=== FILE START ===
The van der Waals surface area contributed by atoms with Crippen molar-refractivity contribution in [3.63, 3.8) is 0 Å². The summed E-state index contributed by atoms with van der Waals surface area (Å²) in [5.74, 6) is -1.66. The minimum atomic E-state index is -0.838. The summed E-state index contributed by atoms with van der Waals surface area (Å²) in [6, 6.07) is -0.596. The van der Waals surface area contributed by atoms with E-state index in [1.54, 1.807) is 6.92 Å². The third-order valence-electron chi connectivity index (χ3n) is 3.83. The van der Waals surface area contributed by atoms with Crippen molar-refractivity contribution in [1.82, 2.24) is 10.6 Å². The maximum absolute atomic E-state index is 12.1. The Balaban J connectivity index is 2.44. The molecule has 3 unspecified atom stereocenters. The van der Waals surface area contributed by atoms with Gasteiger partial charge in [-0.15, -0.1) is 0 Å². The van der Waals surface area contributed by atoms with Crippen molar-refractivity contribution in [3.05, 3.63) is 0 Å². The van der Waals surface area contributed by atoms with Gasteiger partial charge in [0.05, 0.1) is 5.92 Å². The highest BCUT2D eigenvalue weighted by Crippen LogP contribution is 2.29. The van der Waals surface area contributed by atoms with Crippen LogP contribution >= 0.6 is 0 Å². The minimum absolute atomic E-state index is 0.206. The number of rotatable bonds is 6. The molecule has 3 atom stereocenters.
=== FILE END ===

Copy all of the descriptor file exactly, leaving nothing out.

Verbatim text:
The van der Waals surface area contributed by atoms with Crippen molar-refractivity contribution in [3.63, 3.8) is 0 Å². The summed E-state index contributed by atoms with van der Waals surface area (Å²) in [5.74, 6) is -1.66. The minimum atomic E-state index is -0.838. The summed E-state index contributed by atoms with van der Waals surface area (Å²) in [6, 6.07) is -0.596. The van der Waals surface area contributed by atoms with E-state index in [1.54, 1.807) is 6.92 Å². The third-order valence-electron chi connectivity index (χ3n) is 3.83. The van der Waals surface area contributed by atoms with Crippen molar-refractivity contribution in [1.82, 2.24) is 10.6 Å². The maximum absolute atomic E-state index is 12.1. The Balaban J connectivity index is 2.44. The molecule has 3 unspecified atom stereocenters. The van der Waals surface area contributed by atoms with Gasteiger partial charge in [-0.15, -0.1) is 0 Å². The van der Waals surface area contributed by atoms with Crippen molar-refractivity contribution in [3.05, 3.63) is 0 Å². The van der Waals surface area contributed by atoms with Gasteiger partial charge in [0.05, 0.1) is 5.92 Å². The highest BCUT2D eigenvalue weighted by Crippen LogP contribution is 2.29. The van der Waals surface area contributed by atoms with Crippen LogP contribution >= 0.6 is 0 Å². The minimum absolute atomic E-state index is 0.206. The number of rotatable bonds is 6. The molecule has 3 atom stereocenters.